There is no doubting the fact that Buffon is one of the greatest keepers in history or that this season, at 38, he's as close to his best form as he has been in a while. That said, records like this are to be taken with a pinch of salt. It's not as if he's been enveloped by some mystical powers these past two months: If he had, he would not have conceded four goals over 210 minutes to Bayern Munich. In situations like this, making distinctions between competitions doesn't make too much sense.
Less sense still (and Buffon was the first to admit this) is putting the focus all on the keeper. It goes without saying this is a team game. He was able to achieve this because he has some outstanding defenders and midfielders ahead of him, because Juve are extremely well organized and because he happens to play for a very good team and good teams concede less than average or bad ones.
So, by all means, celebrate the record. Just remember that it's very much a team achievement.
Casemiro becoming the key for Real Madrid
Sevilla haven't won on the road in La Liga since last season so there was little reason to believe they'd get their first away win at, of all places, the Bernabeu. Burned early by Karim Benzema's opener, once Keylor Navas (yes, him again: Madrid's Player of the Year right now) saved Kevin Gameiro's penalty and once his second-half goal was (incorrectly) struck off for offside it became obvious this wasn't going to be their day.
Beyond that, it was standard fare from Real Madrid, who can be devastating when they line up the "BBC" and take an early lead. Cristiano Ronaldo missed a penalty (but later bagged a goal of his own), Gareth Bale scored his 15th of the season (thereby eclipsing Gary Lineker as the most prolific Briton ever in Spanish football) and Jese made it 4-0. Madrid were in full flow and could have scored more.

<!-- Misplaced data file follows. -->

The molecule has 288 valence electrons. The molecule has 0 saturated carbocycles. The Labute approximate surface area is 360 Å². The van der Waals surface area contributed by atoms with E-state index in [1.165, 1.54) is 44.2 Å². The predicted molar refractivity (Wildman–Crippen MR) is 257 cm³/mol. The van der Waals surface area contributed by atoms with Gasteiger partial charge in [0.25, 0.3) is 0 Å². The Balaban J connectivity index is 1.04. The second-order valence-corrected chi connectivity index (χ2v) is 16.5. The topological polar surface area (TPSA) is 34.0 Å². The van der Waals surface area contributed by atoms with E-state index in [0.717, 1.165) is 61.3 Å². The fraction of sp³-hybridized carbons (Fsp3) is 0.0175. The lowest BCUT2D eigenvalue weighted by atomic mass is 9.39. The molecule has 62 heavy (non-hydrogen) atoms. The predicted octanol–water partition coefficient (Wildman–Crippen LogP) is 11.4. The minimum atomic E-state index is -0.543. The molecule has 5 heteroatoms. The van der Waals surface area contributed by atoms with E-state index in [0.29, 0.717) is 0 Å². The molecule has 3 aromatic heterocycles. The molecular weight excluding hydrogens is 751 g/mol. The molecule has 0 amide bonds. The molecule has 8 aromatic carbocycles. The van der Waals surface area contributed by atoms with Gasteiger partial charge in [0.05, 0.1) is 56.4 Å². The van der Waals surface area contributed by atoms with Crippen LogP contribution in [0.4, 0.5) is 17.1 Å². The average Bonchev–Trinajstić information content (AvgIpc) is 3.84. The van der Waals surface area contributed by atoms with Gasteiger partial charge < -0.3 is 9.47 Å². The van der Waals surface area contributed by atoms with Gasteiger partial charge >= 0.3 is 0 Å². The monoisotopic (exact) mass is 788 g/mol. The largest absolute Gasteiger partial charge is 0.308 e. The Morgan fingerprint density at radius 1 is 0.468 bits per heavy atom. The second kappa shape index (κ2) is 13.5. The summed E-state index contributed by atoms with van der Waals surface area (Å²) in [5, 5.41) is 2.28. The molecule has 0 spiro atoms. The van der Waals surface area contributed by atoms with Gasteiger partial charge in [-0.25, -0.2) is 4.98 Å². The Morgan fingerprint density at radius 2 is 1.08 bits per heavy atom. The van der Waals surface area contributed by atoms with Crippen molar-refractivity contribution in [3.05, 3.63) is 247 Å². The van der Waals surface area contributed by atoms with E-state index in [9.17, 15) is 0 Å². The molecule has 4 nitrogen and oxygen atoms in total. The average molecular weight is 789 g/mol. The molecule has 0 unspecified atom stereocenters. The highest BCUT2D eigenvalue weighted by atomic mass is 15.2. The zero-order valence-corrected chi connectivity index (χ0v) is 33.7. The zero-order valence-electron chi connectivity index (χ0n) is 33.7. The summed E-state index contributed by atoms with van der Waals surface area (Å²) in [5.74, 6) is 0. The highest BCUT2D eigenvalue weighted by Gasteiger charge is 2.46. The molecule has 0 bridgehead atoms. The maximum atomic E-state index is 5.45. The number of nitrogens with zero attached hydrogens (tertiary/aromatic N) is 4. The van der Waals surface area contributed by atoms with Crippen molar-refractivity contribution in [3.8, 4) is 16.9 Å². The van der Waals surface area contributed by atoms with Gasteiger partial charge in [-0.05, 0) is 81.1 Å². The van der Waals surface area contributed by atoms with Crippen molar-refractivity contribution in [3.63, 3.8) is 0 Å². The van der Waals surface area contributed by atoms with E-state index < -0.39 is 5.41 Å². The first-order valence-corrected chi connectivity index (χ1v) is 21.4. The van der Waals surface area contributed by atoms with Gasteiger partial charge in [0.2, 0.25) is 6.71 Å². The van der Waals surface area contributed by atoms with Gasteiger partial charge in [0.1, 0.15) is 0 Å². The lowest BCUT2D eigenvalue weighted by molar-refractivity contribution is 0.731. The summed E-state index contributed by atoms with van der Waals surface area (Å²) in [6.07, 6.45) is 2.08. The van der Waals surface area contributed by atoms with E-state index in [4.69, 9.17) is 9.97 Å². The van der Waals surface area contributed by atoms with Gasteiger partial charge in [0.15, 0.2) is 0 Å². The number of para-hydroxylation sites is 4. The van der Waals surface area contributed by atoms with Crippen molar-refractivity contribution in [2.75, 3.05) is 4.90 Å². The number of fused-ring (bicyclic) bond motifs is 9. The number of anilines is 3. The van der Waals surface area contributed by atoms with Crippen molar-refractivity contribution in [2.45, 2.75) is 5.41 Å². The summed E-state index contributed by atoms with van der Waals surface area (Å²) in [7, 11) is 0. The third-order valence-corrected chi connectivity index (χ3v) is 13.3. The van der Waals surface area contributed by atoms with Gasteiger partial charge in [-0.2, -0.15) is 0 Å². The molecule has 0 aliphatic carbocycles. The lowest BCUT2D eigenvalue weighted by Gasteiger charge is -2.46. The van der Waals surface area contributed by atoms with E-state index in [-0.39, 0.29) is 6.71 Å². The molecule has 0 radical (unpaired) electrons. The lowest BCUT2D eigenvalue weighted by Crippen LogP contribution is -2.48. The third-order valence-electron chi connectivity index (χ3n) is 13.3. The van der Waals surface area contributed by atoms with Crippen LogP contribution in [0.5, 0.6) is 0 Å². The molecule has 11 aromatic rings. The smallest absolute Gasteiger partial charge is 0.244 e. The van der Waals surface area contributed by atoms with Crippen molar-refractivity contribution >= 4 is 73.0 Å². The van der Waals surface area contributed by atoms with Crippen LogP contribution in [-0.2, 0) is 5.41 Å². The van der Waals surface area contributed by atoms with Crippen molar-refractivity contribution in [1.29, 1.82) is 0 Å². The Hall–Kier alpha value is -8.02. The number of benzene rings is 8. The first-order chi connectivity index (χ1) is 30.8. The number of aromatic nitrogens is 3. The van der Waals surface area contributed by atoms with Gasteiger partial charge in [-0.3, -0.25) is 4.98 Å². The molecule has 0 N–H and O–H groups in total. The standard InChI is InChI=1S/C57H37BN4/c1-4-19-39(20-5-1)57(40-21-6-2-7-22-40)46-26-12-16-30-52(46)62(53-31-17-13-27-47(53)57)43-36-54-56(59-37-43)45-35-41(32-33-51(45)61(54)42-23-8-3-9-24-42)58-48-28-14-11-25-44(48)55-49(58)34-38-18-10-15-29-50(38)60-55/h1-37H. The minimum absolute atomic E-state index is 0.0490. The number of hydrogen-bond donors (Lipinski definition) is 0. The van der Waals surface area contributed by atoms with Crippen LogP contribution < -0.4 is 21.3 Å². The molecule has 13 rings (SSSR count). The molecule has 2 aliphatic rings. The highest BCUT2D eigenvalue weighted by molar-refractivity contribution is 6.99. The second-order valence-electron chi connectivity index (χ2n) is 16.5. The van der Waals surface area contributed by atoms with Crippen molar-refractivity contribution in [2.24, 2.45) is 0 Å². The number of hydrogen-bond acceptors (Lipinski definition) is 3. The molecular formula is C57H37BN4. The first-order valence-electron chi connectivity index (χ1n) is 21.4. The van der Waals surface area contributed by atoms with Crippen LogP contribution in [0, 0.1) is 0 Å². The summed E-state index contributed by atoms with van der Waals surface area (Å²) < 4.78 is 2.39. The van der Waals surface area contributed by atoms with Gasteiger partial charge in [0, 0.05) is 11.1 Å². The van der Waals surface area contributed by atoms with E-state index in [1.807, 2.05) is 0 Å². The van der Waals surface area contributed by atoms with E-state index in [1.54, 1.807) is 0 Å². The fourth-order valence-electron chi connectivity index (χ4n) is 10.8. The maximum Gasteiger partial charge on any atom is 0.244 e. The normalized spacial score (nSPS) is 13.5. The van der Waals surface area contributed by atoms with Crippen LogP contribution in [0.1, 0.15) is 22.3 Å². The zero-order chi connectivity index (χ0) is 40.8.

Perhaps more telling is the fact that for the fifth consecutive game in all competitions, Zinedine Zidane started Casemiro as the holding midfielder. He has come to the same conclusion that Rafa Benitez and Carlo Ancelotti reached before him. This team is so poorly assembled that you need an ugly duckling in the middle of the park to do the defensive work, rather than trying to shoe-horn another attacking threat like James or Isco into the starting lineup.
De Boer's Ajax move closer to another title
Ajax leapfrogged PSV Eindhoven at the top of the Dutch league, winning 2-0 at the Philips Stadion, giving theme a two-point lead with six games to go.
Given the difficulties and political in-fighting at the club this season, if Frank De Boer delivers the title (it would be his fifth in six seasons), it could be his greatest achievement yet. He turns 46 in May; should he decide to leave home and try his luck elsewhere, I think you can expect a bunch of clubs to come knocking for his services.